Kanban boards can help you get organised by separating out your to do lists into manageable task cards.

Kanban boards are not just for Project Managers. They can really help you organise your ideas and to do lists no matter your job title.
You could use them for moving house, planning a wedding or a birthday party. When there’s a lot to do, it’s easy to lose track.

Fun fact: Kanban is Japanese for ‘visual signal’ or ‘signboard’. The first Kanban system was invented by Toyota and is over 50 years old.

Kanban boards in it’s simplest form, are status lanes for you to drag and drop tasks (cards) that contain supporting information, into different lanes depending on their activity status. You can create your own custom labels for these lanes and have as many lanes as you like.
The most basic would be To do, In progress and Done at a minimum.

How should you use a Kanban board?

You can have many boards working toward one project. For example you could have a board for copywriting, another for activities with third party suppliers and another board for website development tasks.

Kanban’s are tool to help you get better organised and regain control. There is no set method on how you should use it; though there are a few standard practices we recommend you follow.

The below is just an example of structuring your lanes, though you can have multiple lanes labelled to your own preferences.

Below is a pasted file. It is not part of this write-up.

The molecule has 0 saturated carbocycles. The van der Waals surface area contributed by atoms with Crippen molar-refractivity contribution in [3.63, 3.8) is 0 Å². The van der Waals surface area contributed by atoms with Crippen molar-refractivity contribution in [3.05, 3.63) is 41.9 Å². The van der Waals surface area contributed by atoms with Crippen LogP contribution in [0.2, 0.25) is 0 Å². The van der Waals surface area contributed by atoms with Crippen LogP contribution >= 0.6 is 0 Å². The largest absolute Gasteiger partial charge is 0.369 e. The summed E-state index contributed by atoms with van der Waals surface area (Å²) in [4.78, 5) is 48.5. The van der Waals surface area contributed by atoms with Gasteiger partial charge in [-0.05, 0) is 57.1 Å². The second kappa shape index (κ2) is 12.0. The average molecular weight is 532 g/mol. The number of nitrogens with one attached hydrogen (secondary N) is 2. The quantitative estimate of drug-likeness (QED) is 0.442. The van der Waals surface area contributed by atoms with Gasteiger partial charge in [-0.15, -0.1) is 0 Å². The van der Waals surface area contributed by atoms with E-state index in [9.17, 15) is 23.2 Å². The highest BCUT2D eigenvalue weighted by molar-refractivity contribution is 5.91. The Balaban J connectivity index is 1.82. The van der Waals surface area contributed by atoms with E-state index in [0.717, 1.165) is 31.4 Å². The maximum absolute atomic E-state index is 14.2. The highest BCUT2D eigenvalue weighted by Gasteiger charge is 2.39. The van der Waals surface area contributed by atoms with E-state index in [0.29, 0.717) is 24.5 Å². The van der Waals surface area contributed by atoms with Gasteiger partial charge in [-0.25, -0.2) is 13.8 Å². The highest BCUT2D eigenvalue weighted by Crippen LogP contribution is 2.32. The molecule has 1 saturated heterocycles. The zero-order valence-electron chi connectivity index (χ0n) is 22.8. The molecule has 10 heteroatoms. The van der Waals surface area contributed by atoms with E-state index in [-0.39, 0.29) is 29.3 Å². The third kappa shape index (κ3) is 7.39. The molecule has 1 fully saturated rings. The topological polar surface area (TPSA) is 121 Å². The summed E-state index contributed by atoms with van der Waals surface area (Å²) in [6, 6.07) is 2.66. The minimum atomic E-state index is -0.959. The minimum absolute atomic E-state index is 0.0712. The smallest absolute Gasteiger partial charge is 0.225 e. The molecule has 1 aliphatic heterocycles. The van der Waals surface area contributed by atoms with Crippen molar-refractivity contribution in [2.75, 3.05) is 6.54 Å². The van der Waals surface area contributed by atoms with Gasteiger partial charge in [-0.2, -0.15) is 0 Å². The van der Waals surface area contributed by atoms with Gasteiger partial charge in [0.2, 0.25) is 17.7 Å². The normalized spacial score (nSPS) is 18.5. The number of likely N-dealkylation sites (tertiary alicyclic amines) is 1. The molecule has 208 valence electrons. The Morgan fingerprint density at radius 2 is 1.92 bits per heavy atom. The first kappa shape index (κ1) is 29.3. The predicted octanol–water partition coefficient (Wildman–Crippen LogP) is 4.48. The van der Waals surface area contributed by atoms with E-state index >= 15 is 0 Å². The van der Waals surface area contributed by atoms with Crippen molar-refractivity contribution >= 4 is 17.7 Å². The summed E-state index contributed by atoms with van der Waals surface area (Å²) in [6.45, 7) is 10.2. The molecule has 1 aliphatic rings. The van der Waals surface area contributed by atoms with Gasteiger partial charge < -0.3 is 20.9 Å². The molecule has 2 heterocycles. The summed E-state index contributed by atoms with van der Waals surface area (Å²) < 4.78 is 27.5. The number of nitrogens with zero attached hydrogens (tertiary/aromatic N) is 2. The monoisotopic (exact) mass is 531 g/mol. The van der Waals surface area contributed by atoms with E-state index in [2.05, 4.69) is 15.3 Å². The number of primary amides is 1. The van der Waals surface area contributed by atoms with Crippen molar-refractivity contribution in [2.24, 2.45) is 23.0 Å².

Ideas lane

Drop a card in this lane for things you’re yet to explore or to discuss with your developer. As you gain more information, you can update the card description, add comments or even images.

To do lane

This lane can fill up quite quickly, especially if you are gathering content and preparing your future considerations for your website.
Top tip: Cards to do around copy content (with some Kanban providers) will have subtask cards that you can create for individual pages or blog posts, so that your board doesn’t become overwhelmed. Alternatively, you can add tick lists to each card.

In progress lane

Depending on the complexity of your tasks, try not to have more than 5 on the go. The more tasks you’re trying to juggle, the more likely you are to slip up and make mistakes.

Ready for review

This lane would be helpful if you are to go over a design or perhaps get another person to review your copy content before you publish it to your website. Works well for quality assurance.